Good grades, perseverance, SAT prep—these are all great assets for a child in school. However, preparing your child for college requires addressing their academic, social, and emotional needs.
Parents and family should always be involved in their child’s education. College prep should start sooner rather than later. The National Association for College Admission Counseling and other organizations recommend starting as early as middle school.
To be a positive influence:
Talk to Your Child About College
As a middle schooler, your child may prioritize social issues over their grades. Your conversations with them should include what major they may choose in college, and what career they may be interested in. Even visit a college or two to help your child envision what it will be like and become more comfortable with the idea.
Stay on Top of Your Children’s Grades
In middle school, your child’s grades will impact their potential in high school; in high school, academic performance is measured to predict college success. High GPAs can translate into scholarships and grants to help pay for college. Track your student’s grades throughout the school year. To start, you can check if their school has an online service for tracking grades in real time, which can help spot grading errors or find, for example, math or science tutoring when needed.
Also, be active in your student’s education by:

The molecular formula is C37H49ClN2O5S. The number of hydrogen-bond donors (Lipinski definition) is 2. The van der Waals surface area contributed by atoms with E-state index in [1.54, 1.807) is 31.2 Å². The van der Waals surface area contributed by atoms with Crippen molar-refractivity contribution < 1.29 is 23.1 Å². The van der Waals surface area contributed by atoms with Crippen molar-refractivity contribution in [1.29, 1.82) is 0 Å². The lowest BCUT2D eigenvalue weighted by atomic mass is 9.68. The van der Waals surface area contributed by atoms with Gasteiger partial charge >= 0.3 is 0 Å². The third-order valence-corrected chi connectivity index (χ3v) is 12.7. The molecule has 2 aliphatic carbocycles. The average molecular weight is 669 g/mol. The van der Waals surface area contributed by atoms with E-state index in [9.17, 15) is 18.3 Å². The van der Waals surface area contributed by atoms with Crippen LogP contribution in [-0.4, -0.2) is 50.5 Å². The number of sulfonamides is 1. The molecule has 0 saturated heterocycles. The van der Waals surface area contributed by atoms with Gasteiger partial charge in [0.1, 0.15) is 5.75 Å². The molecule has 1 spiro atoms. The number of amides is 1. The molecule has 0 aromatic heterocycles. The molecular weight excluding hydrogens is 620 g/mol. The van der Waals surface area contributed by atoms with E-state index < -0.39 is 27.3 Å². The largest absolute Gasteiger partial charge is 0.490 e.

- Being involved in your child’s choice of classes, including English, history, math, and foreign languages, as well as computer courses.
- Encouraging reading so your child builds vocabulary, can prepare for exams such as the SAT, and complete college reading assignments.
- Determining if their high school offers AP/honors courses and what grades they need to be eligible for these.
Focus on Social and Emotional Learning
Your involvement can go beyond academics to aid your child with whatever social issues they’re dealing with. Changing friendships, pressures related to drugs and alcohol, and changes in physical and emotional development can affect academic performance. Be open to talking to your child about their social lives, offer assistance and advice, and seek professional help if necessary.
Let Your Child Struggle
Long before your child takes an NYSED Regents or starts working with an SAT prep tutor, they are bound to struggle at some point. A poor grade can reduce a student’s self-esteem, but failure is inevitable in life. Your child needs to understand this. Rather than bailing them out or picking up the slack, look at their coping strategies and watch out for signs of depression and problems such as eating disorders, drug use, or self-harm.
The pressure to succeed in school can cause anxiety. Help your child reduce anxiety by showing them how to manage stress, whether by creating a schedule or learning breathing techniques. These tools can help in many facets of life.
Sign Them Up for Tutoring with JM Learning
Connecting your child with expert tutoring resources can address their opportunities and improve their learning, studying, and test-taking skills. JM Learning offers access to AP exam tutoring, SAT prep classes, and crash courses in academic subjects. Learn more by contacting us at 718-975-2665 or firstname.lastname@example.org today.